Squeezed by classroom budget cuts, Tom Farber is selling ads on his exams to cover the costs of printing them. But Farber doesn't want it to become standard operating procedure. "My intention is, [selling ads] is a stopgap measure," said Farber. "I don't want to be doing this year after year".
Farber started letting parents and local businesses sponsor tests this fall after learning budget cuts would limit his in-school printing allowance to $316 for the year. The cost of printing quizzes and tests for his 167 students will easily be more than $500. That meant Farber, whose courses prepare students for the Advanced Placement exam, would have to give fewer or shorter tests, or find money. Farber, who says 90 percent of his students got a 5 -- the top score -- on AP exams last year, said skimping wasn't an option.
So Farber, who says he'd never asked for money from parents in his 18 years of high school teaching, pitched the ad idea to parents at a September back-to-school night. For checks made to the math department -- $10 a quiz, $20 a test or $30 for a final exam -- they could insert an inspirational quote -- their own or someone else's -- or a business advertisement at the bottom of the first page. Here's a typical ad:
"Brace yourself for a great semester! Braces by Henry, Stephen P. Henry D.M.D.," read one of the ads in small type at the bottom of a quiz's first page.
So far, he's collected more than $300, and he believes he'll top $1,000, with some ad buyers paying more than required. All amounts beyond his shortfall will cover colleagues' printing costs.
California's budget crisis has forced Farber's school district, Poway Unified, to cut costs. The California Federation of Teachers says the state cut more than $4 billion in education spending this year. Phillips said that when the district sought to chop $11 million from its $265 million annual budget, it wanted to keep teachers but cut other areas. Among the things to go was 30 percent to 40 percent of Poway schools' materials spending -- including copying. And it could get worse if California follows through on proposed plans to implement $2.5 billion in additional mid-year education cuts.
Farber doesn't know of any Poway teachers wanting to replicate the ad idea, but he said educators there have long spent out-of-pocket for supplies. And this is a national phenomenum; Susan Carmon of the National Education Association said a 2003 study on the issue found U.S. teachers spent an average of $450 of their own money for school resources.
Most feedback has been positive.
Ironically, KSL also reports that a Utah school district may have a similar supply crunch. Teachers in the newly-formed Canyons School District say they need school supplies, yet it appears the district keeps adding to the bureaucracy. One second-grade teacher says his students don't even have math books, but the new district keeps hiring more secretaries. However, Canyons District spokeswoman Jennifer Toomer-Cook says it's a temporary problem that will be resolved for keeps once the district takes full control in July 2009. The Canyons School District was once the eastern part of the sprawling Jordan School District until voters decided to split it.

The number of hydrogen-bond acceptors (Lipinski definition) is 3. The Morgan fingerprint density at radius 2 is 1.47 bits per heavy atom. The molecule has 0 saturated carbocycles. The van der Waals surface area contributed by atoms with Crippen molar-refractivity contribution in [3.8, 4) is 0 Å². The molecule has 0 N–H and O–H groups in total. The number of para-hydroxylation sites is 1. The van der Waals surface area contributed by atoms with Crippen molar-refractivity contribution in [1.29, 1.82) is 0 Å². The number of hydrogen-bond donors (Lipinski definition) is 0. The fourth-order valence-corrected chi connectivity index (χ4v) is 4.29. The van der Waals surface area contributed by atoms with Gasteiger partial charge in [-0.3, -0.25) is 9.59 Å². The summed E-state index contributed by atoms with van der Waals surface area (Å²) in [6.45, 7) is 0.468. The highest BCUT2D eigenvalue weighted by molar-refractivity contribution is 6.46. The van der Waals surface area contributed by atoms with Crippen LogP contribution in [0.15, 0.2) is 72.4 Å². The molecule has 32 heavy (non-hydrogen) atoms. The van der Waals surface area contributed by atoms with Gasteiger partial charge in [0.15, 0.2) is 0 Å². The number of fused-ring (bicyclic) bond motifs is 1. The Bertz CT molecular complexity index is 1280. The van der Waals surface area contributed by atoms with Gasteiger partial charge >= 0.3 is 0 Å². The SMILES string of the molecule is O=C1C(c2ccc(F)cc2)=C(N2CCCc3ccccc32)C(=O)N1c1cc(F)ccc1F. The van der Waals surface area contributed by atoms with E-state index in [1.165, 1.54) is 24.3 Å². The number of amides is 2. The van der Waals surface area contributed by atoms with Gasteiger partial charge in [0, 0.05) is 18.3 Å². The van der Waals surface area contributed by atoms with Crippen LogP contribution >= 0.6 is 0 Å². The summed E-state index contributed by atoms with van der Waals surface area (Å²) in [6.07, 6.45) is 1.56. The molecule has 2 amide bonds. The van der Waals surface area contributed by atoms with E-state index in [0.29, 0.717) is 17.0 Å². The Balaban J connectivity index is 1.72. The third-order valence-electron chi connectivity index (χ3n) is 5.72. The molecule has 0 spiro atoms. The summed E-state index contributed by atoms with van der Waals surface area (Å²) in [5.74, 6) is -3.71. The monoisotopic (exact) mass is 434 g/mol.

However, the Canyons situation is a fluke at the moment. Kim Campbell, president of the Utah Education Association, says there is money for school supplies in Utah, but she is worried. "It may be interesting what happens to that in this budget because of the tougher economic situation," she said. Campbell added that some new teachers pay from $200 to $2,000 out of their own pockets for supplies. She says one teacher even picks up pens at conferences so there are enough for the students.
Commentary: Why are the kids not bringing their own supplies? Why aren't the parents springing for their kids' supplies? Many parents think nothing of shelling out $100 to $200 for their kids to play high-maintenance sports like football or hockey, but won't spend a dime on pens or crayons.
Believe it or not, teachers claim they're limited in what they can ask parents to send to school. One teacher posted the following comment to the KSL story:
You can't require students to send supplies in Utah
by Virginia Man @ 7:53pm - Mon Dec 8th, 2008
Where I teach you cannot ask parents to send anything to school. Every thing that the children need must be supplied by the school (read that as I spend a lot of money on supplies). The idea is that it's a 'free public education.' In other states it is acceptable to have students send supplies that they will use (paper, pencils, crayons, glue). Not in Utah. That's why teachers run to Wal-Mart when crayons are 14 cents. At the beginning of every year teachers talk about where they found a great deal on folders or paper or glue.
So - help a teacher out - send in some grade-level appropriate supplies. Your child's teacher can't ask you to send them and he or she probably spent quite a bit of money and time getting them for your child. Your kid is chewing on pencils and breaking crayons that the teacher probably bought. I can't tell you how much I spend on things like tissues - kids have runny noses. I can't ask parents to send in tissues and our supply budget didn't even cover all the copy paper we need for the year.
I could really get in trouble for asking parents to send in supplies. No joke.
I might sell ad space on my spelling tests. I think I'll advertise for school supplies! Maybe parents will buy some and send them in!!! I'll just put a picture of whatever we need at the bottom. Is it a copyright violation for me to put a picture of an Elmer's Glue Bottle on a spelling test?
That seems to be an unnecessarily restrictive policy. There's just too much formality and bureaucracy in public education today.